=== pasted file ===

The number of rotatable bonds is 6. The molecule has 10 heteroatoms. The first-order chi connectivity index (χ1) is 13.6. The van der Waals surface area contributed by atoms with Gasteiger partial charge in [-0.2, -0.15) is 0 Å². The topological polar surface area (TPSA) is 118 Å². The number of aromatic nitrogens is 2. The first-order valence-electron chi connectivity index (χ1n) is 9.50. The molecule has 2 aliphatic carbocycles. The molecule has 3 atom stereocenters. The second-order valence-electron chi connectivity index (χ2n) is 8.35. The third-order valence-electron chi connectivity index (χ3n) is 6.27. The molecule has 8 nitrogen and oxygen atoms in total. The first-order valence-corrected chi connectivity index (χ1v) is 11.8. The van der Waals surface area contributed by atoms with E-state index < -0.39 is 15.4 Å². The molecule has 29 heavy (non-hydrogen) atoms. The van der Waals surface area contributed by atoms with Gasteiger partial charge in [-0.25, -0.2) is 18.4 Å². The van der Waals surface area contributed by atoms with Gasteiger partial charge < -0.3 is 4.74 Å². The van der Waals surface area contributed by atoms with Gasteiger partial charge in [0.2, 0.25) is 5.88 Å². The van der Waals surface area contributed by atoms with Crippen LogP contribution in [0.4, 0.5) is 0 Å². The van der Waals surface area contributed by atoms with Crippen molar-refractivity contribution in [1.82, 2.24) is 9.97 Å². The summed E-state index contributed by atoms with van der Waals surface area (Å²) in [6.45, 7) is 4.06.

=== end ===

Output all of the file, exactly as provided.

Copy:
The number of rotatable bonds is 6. The molecule has 10 heteroatoms. The first-order chi connectivity index (χ1) is 13.6. The van der Waals surface area contributed by atoms with Gasteiger partial charge in [-0.2, -0.15) is 0 Å². The topological polar surface area (TPSA) is 118 Å². The number of aromatic nitrogens is 2. The first-order valence-electron chi connectivity index (χ1n) is 9.50. The molecule has 2 aliphatic carbocycles. The molecule has 3 atom stereocenters. The second-order valence-electron chi connectivity index (χ2n) is 8.35. The third-order valence-electron chi connectivity index (χ3n) is 6.27. The molecule has 8 nitrogen and oxygen atoms in total. The first-order valence-corrected chi connectivity index (χ1v) is 11.8. The van der Waals surface area contributed by atoms with E-state index < -0.39 is 15.4 Å². The molecule has 29 heavy (non-hydrogen) atoms. The van der Waals surface area contributed by atoms with Gasteiger partial charge in [-0.25, -0.2) is 18.4 Å². The van der Waals surface area contributed by atoms with Gasteiger partial charge < -0.3 is 4.74 Å². The van der Waals surface area contributed by atoms with Gasteiger partial charge in [0.2, 0.25) is 5.88 Å². The van der Waals surface area contributed by atoms with Crippen LogP contribution in [0.4, 0.5) is 0 Å². The van der Waals surface area contributed by atoms with Crippen molar-refractivity contribution in [1.82, 2.24) is 9.97 Å². The summed E-state index contributed by atoms with van der Waals surface area (Å²) in [6.45, 7) is 4.06.